Plan will equip businesses to treat heart emergencies

The American Heart Association wants to make automated external defibrillators as accessible as fire extinguishers, says Fergus Laughridge, program manager for Emergency Medical Services at the Nevada State Health Division.

Big distribution centers such as those that dominate the industrial landscape of northern Nevada are a primary target for the campaign.

The State Emergency Medical Services convention in Elko kicked off a campaign to make the devices widely available at public business locales casinos, health clubs, airports and shopping malls.

J.W. Hodge, public education manager at Reno-based Regional Emergency Medical Services Authority (REMSA), says large warehouses with lots of space should also install defibrillators because their spacious layouts and often-remote locations translate to a long lag time to get a heart problem to help.

REMSA has taken the lead in making the program available in Washoe County, he says. Meanwhile, Pat Songer will serve the rural counties from Winnemucca.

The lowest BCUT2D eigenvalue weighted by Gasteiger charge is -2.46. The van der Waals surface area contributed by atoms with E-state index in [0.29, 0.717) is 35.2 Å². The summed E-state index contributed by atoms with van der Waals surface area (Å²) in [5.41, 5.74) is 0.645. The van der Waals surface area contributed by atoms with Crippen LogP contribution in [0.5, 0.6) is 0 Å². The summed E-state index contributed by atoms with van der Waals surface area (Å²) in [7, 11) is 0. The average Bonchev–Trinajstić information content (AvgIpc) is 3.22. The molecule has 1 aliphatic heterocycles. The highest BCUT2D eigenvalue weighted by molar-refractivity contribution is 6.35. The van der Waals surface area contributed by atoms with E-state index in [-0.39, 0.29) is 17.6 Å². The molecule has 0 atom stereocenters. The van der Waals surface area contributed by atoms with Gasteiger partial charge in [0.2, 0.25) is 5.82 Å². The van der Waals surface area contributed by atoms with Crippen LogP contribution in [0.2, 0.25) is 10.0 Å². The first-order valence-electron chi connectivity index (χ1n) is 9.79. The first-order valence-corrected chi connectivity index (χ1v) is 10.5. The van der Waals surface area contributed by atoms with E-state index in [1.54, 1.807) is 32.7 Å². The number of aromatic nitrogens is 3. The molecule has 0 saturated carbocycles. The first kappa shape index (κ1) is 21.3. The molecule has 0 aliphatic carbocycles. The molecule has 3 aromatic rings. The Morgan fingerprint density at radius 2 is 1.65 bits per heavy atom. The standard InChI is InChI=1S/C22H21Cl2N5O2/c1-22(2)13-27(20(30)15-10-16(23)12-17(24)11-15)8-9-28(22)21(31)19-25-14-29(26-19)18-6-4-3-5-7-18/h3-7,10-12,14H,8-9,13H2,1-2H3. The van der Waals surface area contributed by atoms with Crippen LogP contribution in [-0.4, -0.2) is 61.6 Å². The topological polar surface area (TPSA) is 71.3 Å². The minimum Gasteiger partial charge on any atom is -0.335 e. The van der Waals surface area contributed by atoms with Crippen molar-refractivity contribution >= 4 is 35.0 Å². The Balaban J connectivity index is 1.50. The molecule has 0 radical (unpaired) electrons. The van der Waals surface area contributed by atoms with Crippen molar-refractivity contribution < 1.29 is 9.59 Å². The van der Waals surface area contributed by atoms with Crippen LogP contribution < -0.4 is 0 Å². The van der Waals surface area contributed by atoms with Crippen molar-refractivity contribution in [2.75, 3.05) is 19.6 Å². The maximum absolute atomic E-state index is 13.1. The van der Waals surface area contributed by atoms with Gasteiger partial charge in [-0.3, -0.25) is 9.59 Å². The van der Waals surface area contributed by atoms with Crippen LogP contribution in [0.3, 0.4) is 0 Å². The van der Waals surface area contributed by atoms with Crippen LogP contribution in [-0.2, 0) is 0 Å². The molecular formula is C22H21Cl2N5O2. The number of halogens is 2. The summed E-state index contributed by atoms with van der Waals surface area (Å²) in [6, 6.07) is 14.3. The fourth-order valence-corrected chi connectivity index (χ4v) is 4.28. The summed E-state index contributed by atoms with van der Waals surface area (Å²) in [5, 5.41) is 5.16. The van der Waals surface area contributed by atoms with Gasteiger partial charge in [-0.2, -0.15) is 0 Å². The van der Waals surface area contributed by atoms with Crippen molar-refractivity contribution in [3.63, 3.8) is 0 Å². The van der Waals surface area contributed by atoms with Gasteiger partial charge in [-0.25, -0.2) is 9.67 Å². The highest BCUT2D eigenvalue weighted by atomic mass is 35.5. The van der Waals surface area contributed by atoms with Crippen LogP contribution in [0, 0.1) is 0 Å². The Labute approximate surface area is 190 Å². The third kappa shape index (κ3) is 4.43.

To alert business owners, the Nevada Heart Project will mail a brochure to an initial target list of 2,500 in May. Respondees can request an on-site demonstration.

Each machine normally costs about $2,000, says Hodge, but the project negotiated a price of $1,500, which includes accessories and warranties.

Unlike fire extinguishers, the law does not require that defibrillators be present.

But Hodge notes, "A couple of fitness centers on the East Coast were sued for not having them installed."

Nevada Project Heartbeat is sponsored by a partnership, including REMSA, the Nevada State Health Division, Emergency Medical Services, the University of Nevada School of Medicine, Center for Education and Health Services Outreach and Office of Rural Health, and Humboldt County General Hospital

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